Stated in this report are back ground of technical strategy map for nuclear power plant aging management, result of the first road map, significance of technical strategy map, introduction scenario, technology map, road map, upgrade in every year, three groups of academia, industry and government, plan of technical strategy map, upgrade system, comprehensive introduction scenario, measures of nuclear power plant aging management in Japan and the world, new inspection system, outline of 'technical strategy map 2008', preparation of technical information bases in industry, academia and government, collaboration of them, safety researches of neutron radiation damage, stress corrosion crack, fatigue, piping thinning, insulation degradation, concrete degradation, thermal aging, evaluation technologies of earthquake resistance, preparation of rules and standards, ideal maintenance, and training talent. (S.Y.)

  10. Voicing Strategies Employed in Narrow Listening Among Iranian Female Freshmen

    Directory of Open Access Journals (Sweden)

    Mohsen Shahrokhi

    2013-05-01

    Full Text Available This study discusses the findings of a qualitative study on the strategies used by Iranian female freshmen in narrow listening. The data collected through semi-structured interview with 12 female freshmen (four learners as  advanced, four as intermediate and four as low chosen purposefully based on their scores in the Oxford Placement Test administered. Six out of 12 freshmen were identified for the think-aloud protocol to draw out the strategies they used. The data collected were analyzed using open, axial, and selective-coding. The analysis of the participants’ interview and think-aloud protocol data generated 12 major themes. Five themes (attention, readiness, evaluating, autonomous learning, and change the speech rate described meta-cognitive; five themes (imitating and repeating, references, visualization, making notes while listening and word-by-word and sentence-by-sentence attention described cognitive strategies and two themes (asking for help, self-talk described socio-affective strategies. These strategies need to be taught explicitly to increase learners’ understanding of the spoken texts in the second/foreign language. This study recommends that Iranian EFL female freshman university learners’ top-down, bottom-up processing and listening strategy awareness should be cultivated and integrated into the teaching of listening to improve the learners’ listening ability.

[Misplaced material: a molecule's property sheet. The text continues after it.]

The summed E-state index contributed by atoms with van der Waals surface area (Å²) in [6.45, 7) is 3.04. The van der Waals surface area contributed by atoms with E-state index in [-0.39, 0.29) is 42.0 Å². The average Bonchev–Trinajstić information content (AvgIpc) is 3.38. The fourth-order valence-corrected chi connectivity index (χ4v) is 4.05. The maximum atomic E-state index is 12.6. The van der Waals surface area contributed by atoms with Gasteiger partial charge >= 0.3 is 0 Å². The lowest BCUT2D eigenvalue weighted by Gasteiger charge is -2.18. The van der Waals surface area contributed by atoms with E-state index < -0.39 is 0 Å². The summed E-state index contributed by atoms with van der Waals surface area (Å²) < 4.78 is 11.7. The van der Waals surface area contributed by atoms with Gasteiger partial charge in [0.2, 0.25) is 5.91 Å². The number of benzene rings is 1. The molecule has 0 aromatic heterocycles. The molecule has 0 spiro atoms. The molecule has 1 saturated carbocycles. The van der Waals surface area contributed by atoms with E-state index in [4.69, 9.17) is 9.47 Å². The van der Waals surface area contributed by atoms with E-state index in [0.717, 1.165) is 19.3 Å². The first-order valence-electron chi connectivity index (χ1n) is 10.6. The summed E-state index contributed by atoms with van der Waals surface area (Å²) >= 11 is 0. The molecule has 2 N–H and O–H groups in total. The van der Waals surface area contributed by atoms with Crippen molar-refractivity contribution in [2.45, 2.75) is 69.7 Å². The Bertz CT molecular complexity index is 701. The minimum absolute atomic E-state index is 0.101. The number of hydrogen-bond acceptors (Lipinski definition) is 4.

11. Negotiating Uncertain Economic Times: Youth Employment Strategies in England

    Science.gov (United States)

    Hoskins, Bryony; Leonard, Pauline; Wilde, Rachel J.

    2018-01-01